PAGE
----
We flash them. We smash them. We stuff them and push them way up in the wrong sized cup. Men crave them, and children drain them. For many, they define them. I am talking about boobs.
October is breast cancer awareness month. 31 days of laser focus on “saving the tatas” and turning everything PINK. But for many women like myself, every day of every month is breast cancer awareness month.
My daily breast cancer awareness started on December 11, 2001 when I heard those four Earth–shattering words, “You have breast cancer.” Whether you are a 28 year old mother of an 11 month old like I was, a mother of teenage girls, or a grandmother, those four little words change your life forever. It is what you choose to do from that moment on that makes a difference. For me, it was the decision to have a bilateral mastectomy and reconstructive surgery. I opted for a procedure called a tram flap. I had no desire to have silicone implants and the idea of natural tissue made sense. After all, if I was going through hell, why not get a tummy tuck while I was at it…those extra 10lbs of baby weight would make fantastic boobs.
I remember waking up on April 1, 2002 for my big day. I had hives from head to toe. What if I died on the table? What if they don’t get it all? What would Adam do? How would Samara get through life without me? The terror and thoughts were overwhelming. But I kept telling myself I can, I will, I must do this. As I rolled into the OR, I turned to my doctor and said, “If I wake up with three boobs, that would be a really cruel April Fool’s joke.” And with that, I was out like a light. 22 hours later, I woke up with my new Barbie boobs, in pain, completely dazed, but ALIVE. That year was complete hell…9 surgeries, 7 blood transfusions, hundreds of staples and stitches, pills, appointments and emotions. I missed a lot of firsts that year including Samara’s first birthday and picking her up as she took her first steps. Although those were firsts I will never get back, I am fortunate I was and am able to share all the other milestones that were to come.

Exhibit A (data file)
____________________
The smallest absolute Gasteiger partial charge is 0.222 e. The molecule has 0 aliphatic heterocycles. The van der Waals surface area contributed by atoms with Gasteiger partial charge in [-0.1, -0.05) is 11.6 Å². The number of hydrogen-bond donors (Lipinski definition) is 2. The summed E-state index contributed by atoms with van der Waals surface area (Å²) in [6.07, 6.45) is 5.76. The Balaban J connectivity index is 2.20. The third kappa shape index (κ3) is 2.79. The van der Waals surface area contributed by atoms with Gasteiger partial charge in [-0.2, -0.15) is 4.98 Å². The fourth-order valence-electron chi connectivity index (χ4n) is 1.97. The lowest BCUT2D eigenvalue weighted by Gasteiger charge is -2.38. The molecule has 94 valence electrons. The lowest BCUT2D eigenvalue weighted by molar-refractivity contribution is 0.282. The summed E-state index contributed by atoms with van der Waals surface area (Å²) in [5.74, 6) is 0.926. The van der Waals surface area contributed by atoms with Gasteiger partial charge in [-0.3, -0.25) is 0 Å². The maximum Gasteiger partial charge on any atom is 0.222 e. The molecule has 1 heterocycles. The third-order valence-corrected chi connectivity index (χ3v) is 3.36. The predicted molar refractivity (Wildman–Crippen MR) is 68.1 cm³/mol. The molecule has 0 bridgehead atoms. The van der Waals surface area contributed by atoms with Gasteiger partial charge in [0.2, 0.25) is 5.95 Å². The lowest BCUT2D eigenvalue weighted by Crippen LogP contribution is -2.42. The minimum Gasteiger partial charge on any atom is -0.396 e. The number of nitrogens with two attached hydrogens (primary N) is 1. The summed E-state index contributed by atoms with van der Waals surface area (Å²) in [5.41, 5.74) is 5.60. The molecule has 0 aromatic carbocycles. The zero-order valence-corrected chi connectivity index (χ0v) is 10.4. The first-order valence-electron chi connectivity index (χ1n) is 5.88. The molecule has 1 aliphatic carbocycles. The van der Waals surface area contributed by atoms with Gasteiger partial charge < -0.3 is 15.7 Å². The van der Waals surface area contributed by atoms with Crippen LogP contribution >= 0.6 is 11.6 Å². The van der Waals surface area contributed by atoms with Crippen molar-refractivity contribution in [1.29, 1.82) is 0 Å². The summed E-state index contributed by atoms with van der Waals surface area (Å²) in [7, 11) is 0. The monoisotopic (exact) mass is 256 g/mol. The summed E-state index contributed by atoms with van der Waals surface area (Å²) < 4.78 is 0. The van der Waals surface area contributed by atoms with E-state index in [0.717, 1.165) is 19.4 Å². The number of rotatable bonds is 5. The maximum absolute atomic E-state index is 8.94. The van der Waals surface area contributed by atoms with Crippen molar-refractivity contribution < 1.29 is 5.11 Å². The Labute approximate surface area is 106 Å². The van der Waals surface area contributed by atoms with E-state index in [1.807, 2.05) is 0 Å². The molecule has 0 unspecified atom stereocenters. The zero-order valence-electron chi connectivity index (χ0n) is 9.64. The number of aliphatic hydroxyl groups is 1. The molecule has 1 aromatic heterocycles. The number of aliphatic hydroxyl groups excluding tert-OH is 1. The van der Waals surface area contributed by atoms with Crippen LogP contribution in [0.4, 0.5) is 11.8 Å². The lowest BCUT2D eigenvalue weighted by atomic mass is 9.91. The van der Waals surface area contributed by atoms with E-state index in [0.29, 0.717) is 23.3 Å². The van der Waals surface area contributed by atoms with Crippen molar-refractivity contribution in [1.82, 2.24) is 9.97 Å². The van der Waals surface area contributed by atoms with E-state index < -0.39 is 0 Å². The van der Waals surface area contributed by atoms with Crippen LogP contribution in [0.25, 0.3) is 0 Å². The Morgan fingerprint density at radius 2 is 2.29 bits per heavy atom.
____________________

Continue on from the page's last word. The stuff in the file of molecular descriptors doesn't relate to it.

I had a mantra, “I can, I will, I must.” I can get through it, I will do whatever it takes and I must have the determination to fight and do it with a sense of humor. As I look at it, that was my only choice so I could be here to see my daughter, who is now 12 years old, grow up.
Unfortunately it wasn’t the first or last meeting with cancer. My grandmothers had breast cancer, then lung cancer. My uncle, lung cancer, my aunt kidney cancer. In 1997, my mom breast cancer, in 2006 my dad anaplastic thyroid cancer that spread to his liver, lungs and brain. And in 2008 I was once again diagnosed and treated for medullary thyroid cancer. That is a lot of cancer for one family. After I completed my treatment, I was tested for the BRCA gene…surprisingly, I was negative. However, I was diagnosed with Cowden Syndrome, a rare autosomal dominant inherited disorder characterized by multiple tumor-like growths called hamartomas and an increased risk of certain forms of cancer. I felt like I drew the short end of the cancer stick. But, I am not going to let that stop me from living my life the best way I can and that is just living every day. Even if it means I take a lot of different pills each day.
I am turning 40 in a few months…and have realized that I have many titles and wear different hats on a daily basis…mother, wife, sister, daughter, curator of cool, queen of hydration, Director of Marketing. But the one I take the most pride in, is Survivor! Cancer taught me that I can survive anything thrown at me.
Through research and the work of many great organizations like Consano, I hope and pray that there will soon be a cure for this dreaded disease. Too many people share the pain and struggle of those affected. While cancer brings out the best (and worst) in people and their support systems, it is not a journey anyone should have to take. For me personally, I look forward to the day a cure is found. So I don’t have to be scanned or poked and prodded like a pin cushion. And to put my mind at ease that my daughter, her daughter, friends and family don’t ever have to hear “you have cancer.”